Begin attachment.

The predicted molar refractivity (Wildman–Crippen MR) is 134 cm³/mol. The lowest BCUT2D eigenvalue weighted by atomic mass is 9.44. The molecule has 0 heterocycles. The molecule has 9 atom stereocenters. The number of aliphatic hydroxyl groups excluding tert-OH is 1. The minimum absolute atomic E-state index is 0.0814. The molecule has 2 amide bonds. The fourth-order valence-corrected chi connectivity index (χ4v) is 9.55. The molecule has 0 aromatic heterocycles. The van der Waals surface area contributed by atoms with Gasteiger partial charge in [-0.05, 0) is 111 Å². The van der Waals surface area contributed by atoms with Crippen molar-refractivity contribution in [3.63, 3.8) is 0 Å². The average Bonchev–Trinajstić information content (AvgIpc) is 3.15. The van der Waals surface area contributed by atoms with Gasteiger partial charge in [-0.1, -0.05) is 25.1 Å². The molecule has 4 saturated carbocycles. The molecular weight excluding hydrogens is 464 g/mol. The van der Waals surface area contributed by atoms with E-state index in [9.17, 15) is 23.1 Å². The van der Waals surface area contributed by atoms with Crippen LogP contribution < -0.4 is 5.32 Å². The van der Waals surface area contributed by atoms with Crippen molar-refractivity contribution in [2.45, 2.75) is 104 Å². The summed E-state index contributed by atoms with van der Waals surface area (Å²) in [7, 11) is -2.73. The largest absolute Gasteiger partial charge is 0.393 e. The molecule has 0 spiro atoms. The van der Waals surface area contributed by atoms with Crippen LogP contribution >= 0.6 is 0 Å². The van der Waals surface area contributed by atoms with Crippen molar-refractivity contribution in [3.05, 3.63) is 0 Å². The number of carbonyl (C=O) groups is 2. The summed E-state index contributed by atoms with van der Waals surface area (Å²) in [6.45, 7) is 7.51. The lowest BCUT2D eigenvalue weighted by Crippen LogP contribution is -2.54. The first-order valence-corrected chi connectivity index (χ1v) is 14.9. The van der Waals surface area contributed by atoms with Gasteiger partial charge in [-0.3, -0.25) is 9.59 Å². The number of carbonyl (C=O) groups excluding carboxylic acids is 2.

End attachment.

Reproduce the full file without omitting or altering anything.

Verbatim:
The predicted molar refractivity (Wildman–Crippen MR) is 134 cm³/mol. The lowest BCUT2D eigenvalue weighted by atomic mass is 9.44. The molecule has 0 heterocycles. The molecule has 9 atom stereocenters. The number of aliphatic hydroxyl groups excluding tert-OH is 1. The minimum absolute atomic E-state index is 0.0814. The molecule has 2 amide bonds. The fourth-order valence-corrected chi connectivity index (χ4v) is 9.55. The molecule has 0 aromatic heterocycles. The van der Waals surface area contributed by atoms with Gasteiger partial charge in [-0.05, 0) is 111 Å². The van der Waals surface area contributed by atoms with Crippen molar-refractivity contribution in [3.63, 3.8) is 0 Å². The average Bonchev–Trinajstić information content (AvgIpc) is 3.15. The van der Waals surface area contributed by atoms with Gasteiger partial charge in [-0.1, -0.05) is 25.1 Å². The molecule has 4 saturated carbocycles. The molecular weight excluding hydrogens is 464 g/mol. The van der Waals surface area contributed by atoms with E-state index in [9.17, 15) is 23.1 Å². The van der Waals surface area contributed by atoms with Crippen LogP contribution < -0.4 is 5.32 Å². The van der Waals surface area contributed by atoms with Crippen molar-refractivity contribution in [2.45, 2.75) is 104 Å². The summed E-state index contributed by atoms with van der Waals surface area (Å²) in [7, 11) is -2.73. The largest absolute Gasteiger partial charge is 0.393 e. The molecule has 0 spiro atoms. The van der Waals surface area contributed by atoms with Crippen LogP contribution >= 0.6 is 0 Å². The van der Waals surface area contributed by atoms with Crippen molar-refractivity contribution in [3.05, 3.63) is 0 Å². The number of carbonyl (C=O) groups is 2. The summed E-state index contributed by atoms with van der Waals surface area (Å²) in [6.45, 7) is 7.51. The lowest BCUT2D eigenvalue weighted by Crippen LogP contribution is -2.54. The first-order valence-corrected chi connectivity index (χ1v) is 14.9. The van der Waals surface area contributed by atoms with Gasteiger partial charge in [-0.3, -0.25) is 9.59 Å². The number of carbonyl (C=O) groups excluding carboxylic acids is 2.